What does Victoria have to do with colonialism?
Victoria was Queen of the United Kingdom of Great Britain and Ireland from 1837 to 1901, and also Empress of India as from 1877. During her reign, the British Empire transformed from a trading power into the most powerful empire in the world.1,3
As a convinced colonialist, Victoria supported her government's expansive colonial policy. The primary goal was to increase the prosperity of the British Empire. During her reign, permanent wars were waged against the people in the colonized territories, and they were brutally subjugated.1,2
Victoria is the namesake of the Giant Water Lily of the genus Victoria and the building that harbors it, Victoria House. The naming after the queen of the British Empire sparked an enthusiasm for this plant that is hardly imaginable today. This also illustrates the prominent role of plants in the power politics of the time.4 Victoria's name was also used for many other names on the African continent, such as for the great waterfalls of the Zambezi River on the border of the present-day states of Zambia and Zimbabwe and for Lake Victoria, now part of the states of Tanzania, Uganda, and Kenya. There is a petition5 launched three years ago calling for the lake to be given an African name again and thus to remove this "colonial monument." That way, the African countries should get back their power and decide for themselves in which African language an official renaming should take place.5
The Giant Water Lily originates from South America. Besides Victoria cruziana, the even larger species V. amazonica also belongs to it. Only recently was a third species described, V. boliviana, and even the existence of a fourth made likely.6 Giant Water Lilies require a great deal of light and for this reason they are very difficult to cultivate in the greenhouse during winter; they are usually grown each year from seed.4
 Blakemore, Erin (2021): Queen Victorias Neuauflage der britischen Monarchie. National Geographic. Online verfügbar unter www.nationalgeographic.de/geschichte-und-kultur/2021/04/queen-victorias-neuauflage-der-britischen-monarchie, zuletzt geprüft am 08.02.2023.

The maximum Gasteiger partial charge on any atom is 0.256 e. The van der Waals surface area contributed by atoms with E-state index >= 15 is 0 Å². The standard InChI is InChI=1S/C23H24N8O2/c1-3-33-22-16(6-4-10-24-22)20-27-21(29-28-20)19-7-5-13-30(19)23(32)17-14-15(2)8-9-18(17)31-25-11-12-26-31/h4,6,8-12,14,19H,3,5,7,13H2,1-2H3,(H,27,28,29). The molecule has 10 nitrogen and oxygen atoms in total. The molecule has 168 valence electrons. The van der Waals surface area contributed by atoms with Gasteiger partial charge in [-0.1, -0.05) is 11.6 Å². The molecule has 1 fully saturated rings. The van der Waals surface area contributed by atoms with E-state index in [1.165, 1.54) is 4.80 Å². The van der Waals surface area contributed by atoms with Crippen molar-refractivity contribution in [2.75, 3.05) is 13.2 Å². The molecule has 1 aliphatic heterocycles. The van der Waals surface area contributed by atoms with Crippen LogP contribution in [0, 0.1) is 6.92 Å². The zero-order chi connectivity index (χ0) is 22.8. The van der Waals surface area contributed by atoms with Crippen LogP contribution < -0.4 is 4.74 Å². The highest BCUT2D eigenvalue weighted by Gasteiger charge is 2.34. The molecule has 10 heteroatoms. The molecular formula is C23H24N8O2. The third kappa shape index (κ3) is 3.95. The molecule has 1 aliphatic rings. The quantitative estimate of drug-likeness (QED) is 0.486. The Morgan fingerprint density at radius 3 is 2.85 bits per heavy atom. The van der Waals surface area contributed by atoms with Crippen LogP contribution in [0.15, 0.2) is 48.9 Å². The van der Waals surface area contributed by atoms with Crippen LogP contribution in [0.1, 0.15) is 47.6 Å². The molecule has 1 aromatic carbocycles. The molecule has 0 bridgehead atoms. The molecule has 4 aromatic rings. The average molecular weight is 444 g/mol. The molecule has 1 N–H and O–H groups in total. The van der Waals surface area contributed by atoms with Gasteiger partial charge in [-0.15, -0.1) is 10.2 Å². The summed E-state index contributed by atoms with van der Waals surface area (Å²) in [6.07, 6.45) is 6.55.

ZDF-History (2023): Queen Victoria – Die wahre Geschichte. Online verfügbar unter www.zdf.de/dokumentation/zdf-history/queen-victoria--die-wahre-geschichte-100.html, zuletzt geprüft am 08.02.2023.
 Bundeszentrale für politische Bildung (2012): Kolonialismus. Unter Mitarbeit von Sebastian Conrad, Jürgen Zimmerer, Andreas Eckert, Aram Ziai, Nikita Dhawan, Martineau Sébastien et al. Bonn (Aus Politik und Zeitgeschichte, 44-45/2021). Online verfügbar unter www.bpb.de/shop/zeitschriften/apuz/146987/kolonialismus/, zuletzt geprüft am 08.02.2023.
 Kraft, Michael: Victoria cruziana. Eine tropische Riesenseerose im Botanischen Garten der Technischen Universität. Technische Universität Braunschweig. Braunschweig. Online verfügbar unter www.tu-braunschweig.de/index.php, zuletzt geprüft am 08.02.2023.
 Nembhard, Njeri: Rename & Reclaim Lake Victoria. Decolonizing Africa One Name At A Time. Online verfügbar unter www.change.org/p/kenyan-government-rename-lake-victoria-de-colonizing-africa, zuletzt geprüft am 10.02.2023.
 Smith, Lucy T. et al. (2022): Revised Species Delimitation in the Giant Water Lily Genus Victoria (Nymphaeaceae) Confirms a New Species and Has Implications for Its Conservation. Frontiers in plant Science 13:883151. doi: 10.3389/fpls.2022.883151.